2. Adolescents
For most people, adolescence is a difficult period. It is characterized by paradoxes.
Adolescents strive for closeness, and yet fear intimacy and often avoid it. They rebel against control, and yet want direction and structure. While they push and test the limits imposed on them, they see limits as a sign of caring. They are not treated as mature adults, and yet are expected to act as though they had gained complete autonomy.
They are typically self-centered and pre-occupied with their own worlds, and yet are expected to deal with social demands and expand their horizons. They are asked to face and accept reality and, at the same time, many avenues of escape are available in the form of drugs and alcohol.
With adolescence come some of these conflicts: dependence/independence struggles, acceptance/rejection conflicts, identity crises, the search for security, pressure to conform, and the need for approval. Because of the stresses of the adolescent period, these years can be lonely, and it is not unusual for an adolescent to feel that there is no-one who can help.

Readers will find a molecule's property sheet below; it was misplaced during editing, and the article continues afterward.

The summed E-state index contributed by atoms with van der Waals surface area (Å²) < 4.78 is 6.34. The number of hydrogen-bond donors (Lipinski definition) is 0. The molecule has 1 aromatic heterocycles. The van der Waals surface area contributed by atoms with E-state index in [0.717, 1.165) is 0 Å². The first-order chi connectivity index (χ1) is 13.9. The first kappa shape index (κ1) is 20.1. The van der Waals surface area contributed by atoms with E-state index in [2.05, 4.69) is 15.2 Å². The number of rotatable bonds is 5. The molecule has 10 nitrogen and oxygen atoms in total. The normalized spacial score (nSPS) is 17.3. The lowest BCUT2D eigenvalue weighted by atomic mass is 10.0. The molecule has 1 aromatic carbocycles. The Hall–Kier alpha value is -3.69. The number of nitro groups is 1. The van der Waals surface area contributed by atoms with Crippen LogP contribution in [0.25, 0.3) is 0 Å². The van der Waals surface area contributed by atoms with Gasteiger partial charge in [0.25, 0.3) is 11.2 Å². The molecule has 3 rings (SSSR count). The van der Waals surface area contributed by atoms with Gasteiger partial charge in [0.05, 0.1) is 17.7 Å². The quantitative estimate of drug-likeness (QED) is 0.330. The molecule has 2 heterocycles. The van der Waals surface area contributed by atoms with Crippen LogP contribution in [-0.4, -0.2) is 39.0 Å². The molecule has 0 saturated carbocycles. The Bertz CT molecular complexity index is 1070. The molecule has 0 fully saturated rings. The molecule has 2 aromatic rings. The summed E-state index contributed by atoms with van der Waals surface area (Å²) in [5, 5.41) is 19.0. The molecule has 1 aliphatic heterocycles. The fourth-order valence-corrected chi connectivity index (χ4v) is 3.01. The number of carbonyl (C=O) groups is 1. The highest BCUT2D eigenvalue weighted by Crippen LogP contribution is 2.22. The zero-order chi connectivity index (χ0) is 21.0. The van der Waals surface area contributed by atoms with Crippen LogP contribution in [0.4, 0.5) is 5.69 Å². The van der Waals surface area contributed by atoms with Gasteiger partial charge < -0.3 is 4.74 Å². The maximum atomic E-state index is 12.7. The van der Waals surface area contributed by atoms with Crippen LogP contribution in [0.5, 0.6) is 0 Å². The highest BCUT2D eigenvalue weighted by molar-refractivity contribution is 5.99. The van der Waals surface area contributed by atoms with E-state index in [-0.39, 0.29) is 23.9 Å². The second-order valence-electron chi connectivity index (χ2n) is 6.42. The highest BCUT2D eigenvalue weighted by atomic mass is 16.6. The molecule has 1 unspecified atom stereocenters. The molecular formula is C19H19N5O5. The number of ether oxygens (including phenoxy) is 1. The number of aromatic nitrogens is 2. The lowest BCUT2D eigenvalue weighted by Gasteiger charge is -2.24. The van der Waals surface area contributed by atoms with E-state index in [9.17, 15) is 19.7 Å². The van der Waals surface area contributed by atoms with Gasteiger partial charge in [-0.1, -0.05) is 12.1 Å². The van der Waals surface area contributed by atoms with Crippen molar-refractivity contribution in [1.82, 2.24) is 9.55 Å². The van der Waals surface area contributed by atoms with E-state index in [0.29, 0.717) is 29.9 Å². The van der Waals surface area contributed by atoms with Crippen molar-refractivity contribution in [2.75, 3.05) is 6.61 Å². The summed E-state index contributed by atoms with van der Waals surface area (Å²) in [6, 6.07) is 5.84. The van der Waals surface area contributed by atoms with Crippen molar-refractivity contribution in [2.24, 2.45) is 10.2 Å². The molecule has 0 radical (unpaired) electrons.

Group counseling can be useful in dealing with these feelings of isolation, because it gives adolescents the means to express conflicting feelings, explore self-doubts, and realize that they share these concerns with their peers. A group allows adolescents to question openly their values, and talk freely about their deepest concerns. In the group, adolescents can learn to communicate with their peers, benefit from the modeling provided by the leader, and can safely experiment with reality and test their limits.
A unique value of a group is that it offers adolescents a chance to be instrumental for one another's growth and change. Because of the opportunities for interaction in groups, the members can express their concerns and be genuinely heard, and they can help one another gain increased self-acceptance.

3. Adults